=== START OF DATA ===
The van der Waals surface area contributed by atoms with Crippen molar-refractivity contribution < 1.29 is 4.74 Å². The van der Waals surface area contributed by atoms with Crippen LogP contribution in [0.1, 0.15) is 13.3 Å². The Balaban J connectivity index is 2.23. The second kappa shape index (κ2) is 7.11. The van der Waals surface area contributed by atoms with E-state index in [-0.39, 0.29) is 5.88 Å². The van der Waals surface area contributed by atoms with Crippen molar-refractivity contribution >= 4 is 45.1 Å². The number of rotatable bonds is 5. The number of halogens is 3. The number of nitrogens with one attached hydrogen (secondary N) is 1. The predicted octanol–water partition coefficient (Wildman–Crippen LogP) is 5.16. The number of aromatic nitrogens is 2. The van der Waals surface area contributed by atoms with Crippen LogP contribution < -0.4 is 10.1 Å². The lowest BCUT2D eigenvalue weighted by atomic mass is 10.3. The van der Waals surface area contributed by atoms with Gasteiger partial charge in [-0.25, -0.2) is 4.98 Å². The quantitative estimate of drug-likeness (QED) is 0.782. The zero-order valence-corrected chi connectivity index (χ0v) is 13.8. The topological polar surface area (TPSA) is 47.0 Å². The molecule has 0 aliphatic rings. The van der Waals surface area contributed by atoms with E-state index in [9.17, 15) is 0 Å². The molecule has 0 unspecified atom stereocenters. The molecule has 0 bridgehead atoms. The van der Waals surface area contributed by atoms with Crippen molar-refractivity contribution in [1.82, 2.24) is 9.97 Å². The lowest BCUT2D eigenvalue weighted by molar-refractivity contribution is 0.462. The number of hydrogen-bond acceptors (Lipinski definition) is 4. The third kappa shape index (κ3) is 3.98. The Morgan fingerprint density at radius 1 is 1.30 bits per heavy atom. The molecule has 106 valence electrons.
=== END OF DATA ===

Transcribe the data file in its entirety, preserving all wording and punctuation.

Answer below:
The van der Waals surface area contributed by atoms with Crippen molar-refractivity contribution < 1.29 is 4.74 Å². The van der Waals surface area contributed by atoms with Crippen LogP contribution in [0.1, 0.15) is 13.3 Å². The Balaban J connectivity index is 2.23. The second kappa shape index (κ2) is 7.11. The van der Waals surface area contributed by atoms with E-state index in [-0.39, 0.29) is 5.88 Å². The van der Waals surface area contributed by atoms with Crippen molar-refractivity contribution >= 4 is 45.1 Å². The number of rotatable bonds is 5. The number of halogens is 3. The number of nitrogens with one attached hydrogen (secondary N) is 1. The predicted octanol–water partition coefficient (Wildman–Crippen LogP) is 5.16. The number of aromatic nitrogens is 2. The van der Waals surface area contributed by atoms with Crippen LogP contribution < -0.4 is 10.1 Å². The lowest BCUT2D eigenvalue weighted by atomic mass is 10.3. The van der Waals surface area contributed by atoms with Gasteiger partial charge in [-0.25, -0.2) is 4.98 Å². The quantitative estimate of drug-likeness (QED) is 0.782. The zero-order valence-corrected chi connectivity index (χ0v) is 13.8. The topological polar surface area (TPSA) is 47.0 Å². The molecule has 0 aliphatic rings. The van der Waals surface area contributed by atoms with E-state index in [9.17, 15) is 0 Å². The molecule has 0 unspecified atom stereocenters. The molecule has 0 bridgehead atoms. The van der Waals surface area contributed by atoms with Crippen molar-refractivity contribution in [1.82, 2.24) is 9.97 Å². The lowest BCUT2D eigenvalue weighted by molar-refractivity contribution is 0.462. The number of hydrogen-bond acceptors (Lipinski definition) is 4. The third kappa shape index (κ3) is 3.98. The Morgan fingerprint density at radius 1 is 1.30 bits per heavy atom. The molecule has 106 valence electrons.